They Came For Us Too


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This is my Armenian birth & baptism certificate. It was officiated by the Greek Apostolic Church. As a philosophical Abrahamic monotheist, I celebrate this part of my culture as much as my Islamic side.

If there is anything I am paranoid about it is about my fate.

But I have faith.

My faith tells me that there are forces – the agents, after me.

This world is similar to the movie, the Matrix, in some ways. In other ways it is not – naturally.

But time is ticking. There are agents. There are phones. I’m in the white room now. But outside – we have to wait till we get to His throne.

I know where I am headed – but why the need to open up?

Like I said. My story begins with Riyadh. But my family. The KRIKORIAN story started much earlier.

Time are changing. I was supposed to have more resources. My family too.

But we were stripped. It began in Turkey. Like in Germany. The collectivists came after us – demanding they get provisions.

What happened to a world where men sought provisions from God and kept their mouths quiet? Today people complain of systems – the problem is people.

You see what I am realizing is you are what you believe; which impacts what you do; and what you know.

But there are inevitabilities of character – these are what distinguish us from one another. I see devils denying that very reality.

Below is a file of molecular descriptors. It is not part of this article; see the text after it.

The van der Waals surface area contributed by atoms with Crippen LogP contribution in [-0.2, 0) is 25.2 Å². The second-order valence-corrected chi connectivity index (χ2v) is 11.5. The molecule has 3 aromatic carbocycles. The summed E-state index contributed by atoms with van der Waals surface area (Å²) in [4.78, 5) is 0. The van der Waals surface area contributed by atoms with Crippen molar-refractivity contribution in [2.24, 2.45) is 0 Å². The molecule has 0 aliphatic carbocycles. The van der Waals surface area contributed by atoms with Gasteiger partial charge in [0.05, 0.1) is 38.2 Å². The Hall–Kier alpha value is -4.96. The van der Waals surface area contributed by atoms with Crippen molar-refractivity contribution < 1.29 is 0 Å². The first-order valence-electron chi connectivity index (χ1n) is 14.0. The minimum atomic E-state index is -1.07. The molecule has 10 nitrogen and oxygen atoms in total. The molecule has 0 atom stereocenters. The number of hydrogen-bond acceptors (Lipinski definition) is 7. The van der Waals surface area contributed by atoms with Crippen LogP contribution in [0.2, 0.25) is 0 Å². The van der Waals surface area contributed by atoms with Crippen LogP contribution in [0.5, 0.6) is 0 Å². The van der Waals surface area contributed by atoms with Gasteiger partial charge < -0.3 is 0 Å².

The reality is that, envy is a social phenomenon ailing the world.

That is why capitalism and freedom are necessary.

But there is a vast difference between these ideas and outright racism.

The republican party in America is a group of angry, white men without any respect for personal responsibility, which the so-called right-wing supposedly represents.

Today, hope rests with non-populistic centrists, and that cannot exist on the right side of American political spectrum because it has given way to populism, racism and fear, where as internal disagreements in the democratic branch are merely ideological.

Hopefully, as Turkey begins to behave wildly, America might maneuver to recognize the Armenian Genocide/Holocaust, or Medz Yeghern.

We were even considered to be loyal to the Ottomans, referred to as millet-i sadıka by the Sultan. That is why the modern Turkish creation is an imperial endeavor – a British experiment, as usual, because nationalism results in ethnic, religious and ideological division.